"As we grow, we have the opportunity to influence others by our values and need to seize every opportunity to lead others to greatness."
"A true leadership career will prove to you the nobility of work and dedication to the human race."
"Relational leadership is driven by core values, which positively impact thousands of lives from around the world."
"Globalization is not homogeneity, understand and master its nuances....Remember that the survival of the world ... will largely depend on the actions of today's leaders."
"(Create) positive energy in society by mentoring the next generation of leaders. Give back to society generously, to the underprivileged.... Become a mentor, a coach, a sounding board for the next generation of leaders."
"(S)ince Filipinos have experienced racism and prejudice, I have empathy for all people who are not treated with respect and I know that I have been blessed to bless others.... I do not believe Philippine traditional beliefs are at odds with the requisites in the global work place Since the Philippines has had their first female president and America has not, I consider the Philippines to be advanced in important areas.... You too can lead an adverse global team through social media."
"In a globalized economy, you will get to work with people from around the world, travel far and wide, and even choose another country as your home base."
"Make spirituality, not religiosity, become part of your world.... (D)o not denigrate other religions.
Learn to live with the full spectrum of people."
"In a globalized economy and culture, it is all the more important to understand, recognize, and value cultural differences."
Although the reporting of the mastering by Filipinas of leadership roles traditionally occupied by American and European men is a highlight of our book, there is need, in this reviewer's opinion, to point out that further research is needed regarding whether or not a "brain drain" is having a detrimental, neutral, or positive impact on the Philippines themselves. The reporting of the routing of income received in the new places back to home base has been exciting. That is, resources for continuing the production of additional "world citizens" is surely forthcoming.

There are additional spinoff questions.
Where are the children of these well-equipped Filipinas sending their children for education? That is, is growing up within the Filipino culture vital to the production of more and more new world citizens? The above question leads to more background commentary. It appears that today's Filipinos, having experienced forced contact with many other cultures, have produced a distinctive identity. There is evidence that men from India and from China approached the indigenous people early on, apparently for commercial reasons. Shortly after Columbus discovered America, Spanish conquistadors and/or missionaries "invaded" the territory. (Note the 94% Christian population now). Islamic missionaries followed, and a small population remains. American combat conquerors came in 1898, followed by a half-century or so of colonialization. Japanese combatants followed for a brief period. Capitalism has been promoted, and Chinese Communism has been nearby. And English conversation and composition have prevailed. Virtually all of the invaders have been male. But a population conquered and controlled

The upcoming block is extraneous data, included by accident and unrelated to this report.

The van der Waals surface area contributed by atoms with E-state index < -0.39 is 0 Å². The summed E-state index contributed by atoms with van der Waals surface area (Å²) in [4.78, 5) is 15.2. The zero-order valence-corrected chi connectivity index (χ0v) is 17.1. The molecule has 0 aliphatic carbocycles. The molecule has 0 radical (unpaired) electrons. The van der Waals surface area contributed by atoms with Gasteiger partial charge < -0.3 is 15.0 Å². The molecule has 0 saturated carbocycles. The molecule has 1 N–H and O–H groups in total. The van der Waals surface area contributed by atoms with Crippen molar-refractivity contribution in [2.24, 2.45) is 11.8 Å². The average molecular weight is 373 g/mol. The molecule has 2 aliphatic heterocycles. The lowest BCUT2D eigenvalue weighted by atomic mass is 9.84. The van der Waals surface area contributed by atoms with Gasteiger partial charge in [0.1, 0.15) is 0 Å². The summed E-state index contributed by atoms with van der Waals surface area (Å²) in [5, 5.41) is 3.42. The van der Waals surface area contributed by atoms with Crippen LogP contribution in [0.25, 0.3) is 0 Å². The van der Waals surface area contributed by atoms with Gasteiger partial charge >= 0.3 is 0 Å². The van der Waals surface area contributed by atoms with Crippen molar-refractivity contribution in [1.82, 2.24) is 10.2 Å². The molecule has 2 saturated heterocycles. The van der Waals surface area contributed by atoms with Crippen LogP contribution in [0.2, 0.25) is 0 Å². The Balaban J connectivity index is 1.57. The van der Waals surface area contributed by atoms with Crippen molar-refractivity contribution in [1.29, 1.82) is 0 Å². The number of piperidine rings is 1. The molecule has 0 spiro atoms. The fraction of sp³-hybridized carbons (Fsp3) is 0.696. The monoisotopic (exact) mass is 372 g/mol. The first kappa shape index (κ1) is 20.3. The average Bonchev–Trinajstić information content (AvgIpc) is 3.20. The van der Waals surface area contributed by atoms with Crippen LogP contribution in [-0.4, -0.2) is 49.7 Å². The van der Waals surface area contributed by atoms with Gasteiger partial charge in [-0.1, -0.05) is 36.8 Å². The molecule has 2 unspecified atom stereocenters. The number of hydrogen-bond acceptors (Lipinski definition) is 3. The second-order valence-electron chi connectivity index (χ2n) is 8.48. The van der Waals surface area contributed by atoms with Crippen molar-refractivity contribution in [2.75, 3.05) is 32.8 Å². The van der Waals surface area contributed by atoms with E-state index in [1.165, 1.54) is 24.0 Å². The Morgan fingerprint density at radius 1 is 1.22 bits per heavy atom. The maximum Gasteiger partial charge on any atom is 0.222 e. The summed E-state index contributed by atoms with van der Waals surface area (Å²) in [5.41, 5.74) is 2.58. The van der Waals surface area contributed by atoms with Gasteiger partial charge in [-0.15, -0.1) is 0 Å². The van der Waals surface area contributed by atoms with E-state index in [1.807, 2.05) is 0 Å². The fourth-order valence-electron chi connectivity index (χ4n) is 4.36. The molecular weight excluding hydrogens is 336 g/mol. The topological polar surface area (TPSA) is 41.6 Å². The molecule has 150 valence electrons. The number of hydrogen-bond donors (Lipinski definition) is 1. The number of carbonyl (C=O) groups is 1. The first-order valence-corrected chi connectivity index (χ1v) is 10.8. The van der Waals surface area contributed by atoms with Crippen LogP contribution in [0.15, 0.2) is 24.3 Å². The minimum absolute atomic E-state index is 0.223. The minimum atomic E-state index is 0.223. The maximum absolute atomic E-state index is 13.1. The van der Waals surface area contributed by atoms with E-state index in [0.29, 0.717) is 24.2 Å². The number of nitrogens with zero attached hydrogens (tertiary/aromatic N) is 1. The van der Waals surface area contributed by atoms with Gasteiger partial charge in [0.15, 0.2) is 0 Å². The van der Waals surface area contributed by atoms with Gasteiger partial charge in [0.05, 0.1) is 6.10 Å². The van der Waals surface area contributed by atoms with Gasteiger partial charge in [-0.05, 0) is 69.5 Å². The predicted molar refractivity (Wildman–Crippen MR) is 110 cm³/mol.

by various men has not capitulated. Its women are offering the world a way to excel, with the potential of promoting peace and prosperity for all humankind. (Note the role of nuns in parochial schools.)
I dare to add a final "footnote": During a recent local church worship service, members of the congregation were called upon to read, in unison, these words: "We-individual Christians and churches-commit ourselves to a culture of peace and freedom that embraces non-violence, nurtures character, treasures the environment, and builds community, rooted in a spirituality of inner growth with outward action. We make this commitment together, trusting in God, who makes all things new." Citation from "A Social Creed for the 21st Century." In essence, this is what a movement of Filipina women are also committed to.